Tuesday, 6 September 2011

Review: Dearly Departed - Lia Habel

Dearly Departed by Lia Habel, published by Doubleday Children's Books in August 2011

Goodreads synopsis:
As far as romantic pairings go in the year 2195, you don't get much more unlikely than an upper-class schoolgirl and a poor miner from enemy tribes. Filter in the fact that he's a zombie, and you're definitely talking about star-crossed love.

Dearly, Departed is a cyber-Victorian/steampunk romance that takes place in the shadow of a new ice age. Nora Dearly, a mouthy teenage girl and apparent orphan, leaves school for Christmas - only to be dragged into the night by the living dead. Luckily for her, though, the good ones got to her first. From her reanimated rescuers she learns not only that zombies are roaming the countryside, but that her father is one - and that he's in terrible trouble. She also meets Captain Bram Griswold, a noble, strong, and rather sweet undead boy for whom she starts to fall.

Meanwhile, her best friend, Pamela Roe, is just trying to carry on with life as best she can in the wake of Nora's disappearance - when she ends up killing an evil zombie in self-defense. Pam is galvanized into action, and ends up leading a group of survivors as the city of New London is thronged by the ravenous dead.

Upon hearing of Pamela's plight, Nora and Bram set out to rescue her friends, find her missing father, and maybe just save what's left of the world.

I've seen some amazing five star reviews of this book which had me really excited when I received a lovely, shiny new copy.  The cover made me think that it was going to feature a hot romance with a swoonworthy hero but on finishing it last night I have quite mixed feelings about it.  I will read pretty much anything from any genre but steampunk isn't something that I've tried before and so it took me until a good half-way through the book to get used to the writer's style.  It's a strange mix of steampunk and cyber-Victorian with zombies thrown in by debut author Lia Habel. 

'Dearly Departed' is set in 2195.  Following a series of catastrophes and natural disasters, the world is a completely different place.  People have reverted back to Victorian etiquette and values, living in a country renamed as New Victoria.  A second movement called Punk has also developed, with the Punks rallying against the social structure.  They are made up of people who have been infected by what's known as the Lazarus syndrome, which has turned them into zombie-like creatures.  Normally, I'm quite keen on zombie novels.  I love Charlie Higson's series (including books 'The Dead' and 'The Enemy') and zombies make a nice change sometimes to vampires and werewolves!  In 'Dearly Departed' though it didn't entirely work for me.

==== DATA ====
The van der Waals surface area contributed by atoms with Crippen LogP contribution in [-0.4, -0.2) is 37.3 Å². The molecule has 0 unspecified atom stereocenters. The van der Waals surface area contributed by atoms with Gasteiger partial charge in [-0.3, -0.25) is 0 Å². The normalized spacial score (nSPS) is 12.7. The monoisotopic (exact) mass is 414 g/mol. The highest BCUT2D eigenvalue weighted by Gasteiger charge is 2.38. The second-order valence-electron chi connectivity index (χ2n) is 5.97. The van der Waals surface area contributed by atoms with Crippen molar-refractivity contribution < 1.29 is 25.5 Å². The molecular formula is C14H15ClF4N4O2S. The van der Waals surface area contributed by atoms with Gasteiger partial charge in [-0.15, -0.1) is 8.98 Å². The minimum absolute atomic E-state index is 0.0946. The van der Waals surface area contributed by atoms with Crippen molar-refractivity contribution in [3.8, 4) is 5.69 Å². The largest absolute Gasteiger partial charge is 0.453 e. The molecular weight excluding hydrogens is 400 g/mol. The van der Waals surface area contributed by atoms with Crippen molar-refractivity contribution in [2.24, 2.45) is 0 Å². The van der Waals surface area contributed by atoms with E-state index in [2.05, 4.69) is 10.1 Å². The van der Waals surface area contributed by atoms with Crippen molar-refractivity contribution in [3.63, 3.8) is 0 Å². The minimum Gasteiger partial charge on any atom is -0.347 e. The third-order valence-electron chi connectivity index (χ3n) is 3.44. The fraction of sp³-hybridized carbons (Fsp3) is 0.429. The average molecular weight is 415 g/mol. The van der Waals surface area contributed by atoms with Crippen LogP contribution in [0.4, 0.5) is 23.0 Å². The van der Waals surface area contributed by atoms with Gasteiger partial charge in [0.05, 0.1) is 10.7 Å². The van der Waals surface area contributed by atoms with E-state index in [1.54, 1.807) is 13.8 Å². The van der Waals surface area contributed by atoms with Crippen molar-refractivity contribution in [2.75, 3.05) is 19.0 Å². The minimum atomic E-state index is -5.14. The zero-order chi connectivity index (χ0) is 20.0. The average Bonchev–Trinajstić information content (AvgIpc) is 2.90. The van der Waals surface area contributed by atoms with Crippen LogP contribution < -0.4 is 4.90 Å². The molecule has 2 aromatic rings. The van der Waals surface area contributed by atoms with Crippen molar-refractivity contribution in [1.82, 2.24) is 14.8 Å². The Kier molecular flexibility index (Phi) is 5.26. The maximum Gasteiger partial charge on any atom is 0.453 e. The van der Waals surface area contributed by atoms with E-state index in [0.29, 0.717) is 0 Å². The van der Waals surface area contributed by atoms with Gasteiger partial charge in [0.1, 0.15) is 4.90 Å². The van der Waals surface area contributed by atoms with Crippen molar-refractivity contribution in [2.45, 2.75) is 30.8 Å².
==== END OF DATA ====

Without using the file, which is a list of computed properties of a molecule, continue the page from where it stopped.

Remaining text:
The focus of much of the novel is on Bram, who is living life as a zombie and Nora Dearly, who is kidnapped to keep her safe from those who want to get their hands on her for nefarious purposes.  To become completely engaged in a book then I have to love the main characters.  With Nora and Bram I struggled to connect with them and their developing romance. I didn't find the relationship between them entirely convincing and this affected my overall enjoyment of the book. 

The story is also told through the eyes of alternating characters and I found this made it quite confusing at times.  It also meant that the narrative never flowed properly.  I continually had to check which character was narrating a particular chapter and this caused the plot lines to jump around quite a bit and the story to feel slightly disjointed.

I haven't given up on steampunk yet but on the other hand I'm not sure that it's going to be for me.  I thought that Lia Habel did a good job of incorporating aspects of the old with the new and the setting was pretty incredible but this book just didn't bowl me over. If you are a fan of zombies however and you're looking for something unique and different then you might like to give it a try.    


  1. I'm still new to steampunk and wary of it. I've read one or two good ones and one or two terrible ones. Not sure how I'd feel about this one. Good review!

  2. Huh. I'd seen this book around (mostly on people's IMMs) but I hadn't actually bothered to read what it was about before your review. I'm .. a little unsure of it. I do like steampunk in certain cases (Leviathan by Scott Westerfeld, Mortal Engines by Philip Reeve) but I'm just not quite sure about this story or premise.


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